Where substrate, stones, and roots meet...

We talk a lot about "microhabitats" in Nature; little areas of tropical habitats where unique physical, environmental and biological characteristics converge based on a set of factors found in the locale. As aquarists, observing, studying, and understanding the specifics of microhabitats is a fascinating and compelling part of the hobby, because it can give us inspiration to replicate the form and function of them in our tanks!

We spend a lot of time discussing and considering the various components and interactions of water and terrestrial habitats, such as the igarape and the surrounding igapo and varzea flooded forests, and the Pantanal- those amazing inundated meadows found in Brazil. These environments are fascinating, because they are examples of what happens when temporary situations (ie; floods) affect the  "topography" of terrestrial habitats. Our pages and posts feature amazing pics by David Sobry, Mike Tuccinardi, and Tai Strietman- all who observe Nature with a hobbyist's eye!

Ecologically, the productivity and diversity of these habitats make them perfect subjects for replication in our aquariums. Not only do they offer unique aesthetics- they offer really cool opportunities to see how they can function in a closed system like an aquarium! When fishes are kept in a representation of a habitat which mimics its form and function, enormous potential for discoveries and success present themselves!

Look at the way rocks, soil and branches come together in flooded forests to form interesting physical spaces that fishes utilize for protection, foraging, and reproduction. 

By replicating the complex look and physical attributes of these features, including rich substrate, roots of various thickness, and leaves, we offer our fishes all sorts of potential microhabitats. In the aquarium, we tend to focus on the "macro" level- creating a nice wood stack, perhaps incorporating some rock- but we seldom see the whole picture allowed to come together in a more natural way.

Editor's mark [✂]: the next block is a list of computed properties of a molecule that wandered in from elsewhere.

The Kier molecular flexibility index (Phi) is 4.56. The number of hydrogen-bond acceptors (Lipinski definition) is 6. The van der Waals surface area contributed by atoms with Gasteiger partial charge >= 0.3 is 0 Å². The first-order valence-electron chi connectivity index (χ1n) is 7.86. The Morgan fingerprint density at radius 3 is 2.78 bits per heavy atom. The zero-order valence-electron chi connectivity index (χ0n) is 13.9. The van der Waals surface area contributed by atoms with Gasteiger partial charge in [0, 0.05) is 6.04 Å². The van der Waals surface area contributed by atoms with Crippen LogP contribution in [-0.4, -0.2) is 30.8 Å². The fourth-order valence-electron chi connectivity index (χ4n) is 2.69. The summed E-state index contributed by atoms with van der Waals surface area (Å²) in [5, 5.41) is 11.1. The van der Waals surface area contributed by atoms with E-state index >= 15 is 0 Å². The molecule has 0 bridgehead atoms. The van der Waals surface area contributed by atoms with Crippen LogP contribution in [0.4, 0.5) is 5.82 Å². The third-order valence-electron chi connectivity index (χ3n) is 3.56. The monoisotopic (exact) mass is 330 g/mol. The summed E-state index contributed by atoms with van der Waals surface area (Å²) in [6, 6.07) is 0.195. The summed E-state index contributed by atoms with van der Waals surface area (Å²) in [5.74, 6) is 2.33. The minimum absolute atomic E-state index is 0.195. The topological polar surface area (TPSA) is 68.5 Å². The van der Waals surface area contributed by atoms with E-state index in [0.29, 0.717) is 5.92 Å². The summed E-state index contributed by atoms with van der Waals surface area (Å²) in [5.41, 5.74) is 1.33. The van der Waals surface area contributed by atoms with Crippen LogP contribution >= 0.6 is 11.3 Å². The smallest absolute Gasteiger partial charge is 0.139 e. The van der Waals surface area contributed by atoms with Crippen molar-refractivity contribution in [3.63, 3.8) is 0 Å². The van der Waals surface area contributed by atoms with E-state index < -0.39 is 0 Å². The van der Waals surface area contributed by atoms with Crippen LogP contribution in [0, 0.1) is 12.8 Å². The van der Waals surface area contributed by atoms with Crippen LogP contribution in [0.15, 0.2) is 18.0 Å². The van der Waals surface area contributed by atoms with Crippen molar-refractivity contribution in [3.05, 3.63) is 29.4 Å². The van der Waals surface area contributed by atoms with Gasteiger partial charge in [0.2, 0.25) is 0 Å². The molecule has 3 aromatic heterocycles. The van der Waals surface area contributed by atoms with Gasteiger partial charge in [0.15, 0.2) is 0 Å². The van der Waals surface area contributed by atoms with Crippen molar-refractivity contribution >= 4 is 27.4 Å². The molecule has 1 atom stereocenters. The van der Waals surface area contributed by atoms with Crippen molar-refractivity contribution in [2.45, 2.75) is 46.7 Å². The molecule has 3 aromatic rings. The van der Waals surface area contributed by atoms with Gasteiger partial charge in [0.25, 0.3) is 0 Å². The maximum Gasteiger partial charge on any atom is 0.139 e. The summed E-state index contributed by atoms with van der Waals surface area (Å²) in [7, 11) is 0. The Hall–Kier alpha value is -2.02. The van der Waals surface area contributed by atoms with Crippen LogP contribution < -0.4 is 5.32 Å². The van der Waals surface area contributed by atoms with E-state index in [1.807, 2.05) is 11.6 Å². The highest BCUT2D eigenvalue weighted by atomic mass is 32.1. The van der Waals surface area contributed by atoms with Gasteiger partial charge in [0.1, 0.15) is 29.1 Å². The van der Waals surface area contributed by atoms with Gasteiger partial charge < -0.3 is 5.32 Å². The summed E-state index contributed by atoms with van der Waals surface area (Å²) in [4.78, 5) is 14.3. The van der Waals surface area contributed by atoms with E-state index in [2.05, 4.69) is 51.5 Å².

This was what inspired me in the latest iteration of my home "planted" blackwater aquarium. The interaction between the terrestrial elements and the aquatic ones. Allowing terrestrial leaves to accumulate naturally among the "tree root structure" we have created fosters this more natural-functioning environment. As these leaves begin to soften and ultimately break down, they will foster microbial growth, biofilms, and fungal growths- all of which will provide supplemental foods for the resident fishes...just like what happens in Nature. 

Facilitating these processes- allowing the materials to accumulate naturally and break down "in situ" is a key component of replicating and supporting these microhabitats in our aquariums. The typical aquarium hardscape- artistic and beautiful as it might be, generally replicates the most superficial aesthetic aspects of such habitats, and tends to overlook their function- and the reasons why such habitats form.

When I see such beautiful aquascapes, I'm almost always thinking to myself, "Damn, they're sooo close to being gable to create something really natural here!" If I had one of these tanks, it would literally take every bit of resistance I can offer to avoid tossing in some leaves and botanicals into the nooks and crannies that are formed where substrate, stones, and roots meet. Purely aesthetic 'scapes to me are like "missed opportunities" to me to learn more about these fascinating microhabitats!

So my plea to you- my fellow natural-style aquarium lovers- is to consider the function of microhabitats; how fishes can live in them, derive protection, food, and utilize them as spawning locations from them. Sure, you may not like to pile on the leaves and botanicals into your woodwork. You might not want to see all of that stuff breaking down in the nooks and crannies...

However, don't automatically dismiss the idea...You can always remove these materials if they offend your aesthetic sensibilities. I only ask that you give the idea a try...a good, serious look at the elegance and function of these amazing ecological niches...

The niches where substrate, stones, and roots meet.

Stay creative. Stay studious. Stay observant. Stay creative. Stay diligent. Stay patient...

And Stay Wet.

 

Scott Fellman

Tannin Aquatics 

 


Scott Fellman
Scott Fellman

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